A framework for expanding aqueous chemistry in the Community Multiscale Air Quality (CMAQ) model version 5.1
- 1Computational Exposure Division, National Exposure Research Laboratory, Office of Research and Development, US Environmental Protection Agency, Research Triangle Park, NC, USA
- 2Department of Chemistry, University of California, Irvine, Irvine, CA, USA
- 3Department of Chemical and Biochemical Engineering, University of Iowa, Iowa City, IA, USA
- 4Air Quality Assessment Division, Office of Air Quality Planning and Standards, Office of Air and Radiation, US Environmental Protection Agency, Research Triangle Park, NC, USA
- 5Exposure Methods and Measurements Division, National Exposure Research Laboratory, Office of Research and Development, US Environmental Protection Agency, Research Triangle Park, NC, USA
- aformerly at: Department of Chemical and Biochemical Engineering, University of Iowa, Iowa City, IA, USA
Abstract. This paper describes the development and implementation of an extendable aqueous-phase chemistry option (AQCHEM − KMT(I)) for the Community Multiscale Air Quality (CMAQ) modeling system, version 5.1. Here, the Kinetic PreProcessor (KPP), version 2.2.3, is used to generate a Rosenbrock solver (Rodas3) to integrate the stiff system of ordinary differential equations (ODEs) that describe the mass transfer, chemical kinetics, and scavenging processes of CMAQ clouds. CMAQ's standard cloud chemistry module (AQCHEM) is structurally limited to the treatment of a simple chemical mechanism. This work advances our ability to test and implement more sophisticated aqueous chemical mechanisms in CMAQ and further investigate the impacts of microphysical parameters on cloud chemistry.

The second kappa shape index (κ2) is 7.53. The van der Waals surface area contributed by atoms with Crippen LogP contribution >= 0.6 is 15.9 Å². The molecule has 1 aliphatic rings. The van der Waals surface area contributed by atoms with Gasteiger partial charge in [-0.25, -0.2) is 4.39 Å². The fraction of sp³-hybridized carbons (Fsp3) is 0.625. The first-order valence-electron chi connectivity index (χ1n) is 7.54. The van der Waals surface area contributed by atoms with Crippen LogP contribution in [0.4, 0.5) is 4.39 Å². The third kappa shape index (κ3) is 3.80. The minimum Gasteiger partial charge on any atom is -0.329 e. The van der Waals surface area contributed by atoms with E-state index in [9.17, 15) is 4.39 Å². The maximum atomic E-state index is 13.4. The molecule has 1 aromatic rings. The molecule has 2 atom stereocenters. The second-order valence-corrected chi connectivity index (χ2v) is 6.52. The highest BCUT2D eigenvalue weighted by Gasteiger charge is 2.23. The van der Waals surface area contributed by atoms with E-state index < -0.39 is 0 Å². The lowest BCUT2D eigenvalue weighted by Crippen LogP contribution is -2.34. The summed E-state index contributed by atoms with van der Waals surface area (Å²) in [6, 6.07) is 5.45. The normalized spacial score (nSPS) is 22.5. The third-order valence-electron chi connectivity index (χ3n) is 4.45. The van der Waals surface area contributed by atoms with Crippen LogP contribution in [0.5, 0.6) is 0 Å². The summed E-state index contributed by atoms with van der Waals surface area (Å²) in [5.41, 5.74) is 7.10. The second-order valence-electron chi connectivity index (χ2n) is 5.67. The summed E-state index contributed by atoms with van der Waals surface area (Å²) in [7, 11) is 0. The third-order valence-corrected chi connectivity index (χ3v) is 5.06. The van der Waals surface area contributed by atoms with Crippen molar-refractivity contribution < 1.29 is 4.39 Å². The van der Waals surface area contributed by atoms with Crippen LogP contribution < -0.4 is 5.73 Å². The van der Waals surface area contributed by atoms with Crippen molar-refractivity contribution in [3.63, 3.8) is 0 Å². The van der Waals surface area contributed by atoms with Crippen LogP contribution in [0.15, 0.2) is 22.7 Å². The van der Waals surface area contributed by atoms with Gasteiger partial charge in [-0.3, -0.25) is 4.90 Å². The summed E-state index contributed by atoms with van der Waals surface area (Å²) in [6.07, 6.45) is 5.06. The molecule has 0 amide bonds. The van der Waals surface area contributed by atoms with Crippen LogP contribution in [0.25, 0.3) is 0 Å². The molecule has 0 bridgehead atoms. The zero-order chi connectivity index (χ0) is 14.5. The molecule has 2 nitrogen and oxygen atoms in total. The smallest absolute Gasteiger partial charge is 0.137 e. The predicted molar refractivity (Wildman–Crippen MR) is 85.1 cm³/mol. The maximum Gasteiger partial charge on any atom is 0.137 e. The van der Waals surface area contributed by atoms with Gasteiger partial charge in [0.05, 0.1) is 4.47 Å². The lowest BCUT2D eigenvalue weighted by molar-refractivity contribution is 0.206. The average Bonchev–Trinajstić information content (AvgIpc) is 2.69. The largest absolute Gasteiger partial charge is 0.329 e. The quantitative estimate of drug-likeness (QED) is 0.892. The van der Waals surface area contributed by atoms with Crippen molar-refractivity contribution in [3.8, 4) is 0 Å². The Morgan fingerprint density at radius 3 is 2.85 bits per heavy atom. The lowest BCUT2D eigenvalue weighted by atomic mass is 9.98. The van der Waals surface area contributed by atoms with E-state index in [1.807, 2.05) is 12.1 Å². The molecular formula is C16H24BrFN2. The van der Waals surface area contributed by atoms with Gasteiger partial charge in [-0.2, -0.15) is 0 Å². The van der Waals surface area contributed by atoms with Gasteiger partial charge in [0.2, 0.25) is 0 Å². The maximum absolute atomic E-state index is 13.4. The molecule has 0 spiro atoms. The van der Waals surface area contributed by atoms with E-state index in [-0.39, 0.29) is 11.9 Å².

Box model cloud chemistry simulations were performed to choose efficient solver and tolerance settings, evaluate the implementation of the KPP solver, and assess the direct impacts of alternative solver and kinetic mass transfer on predicted concentrations for a range of scenarios. Month-long CMAQ simulations for winter and summer periods over the US reveal the changes in model predictions due to these cloud module updates within the full chemical transport model. While monthly average CMAQ predictions are not drastically altered between AQCHEM and AQCHEM − KMT, hourly concentration differences can be significant. With added in-cloud secondary organic aerosol (SOA) formation from biogenic epoxides (AQCHEM − KMTI), normalized mean error and bias statistics are slightly improved for 2-methyltetrols and 2-methylglyceric acid at the Research Triangle Park measurement site in North Carolina during the Southern Oxidant and Aerosol Study (SOAS) period. The added in-cloud chemistry leads to a monthly average increase of 11–18 % in
cloud SOA at the surface in the eastern United States for June 2013.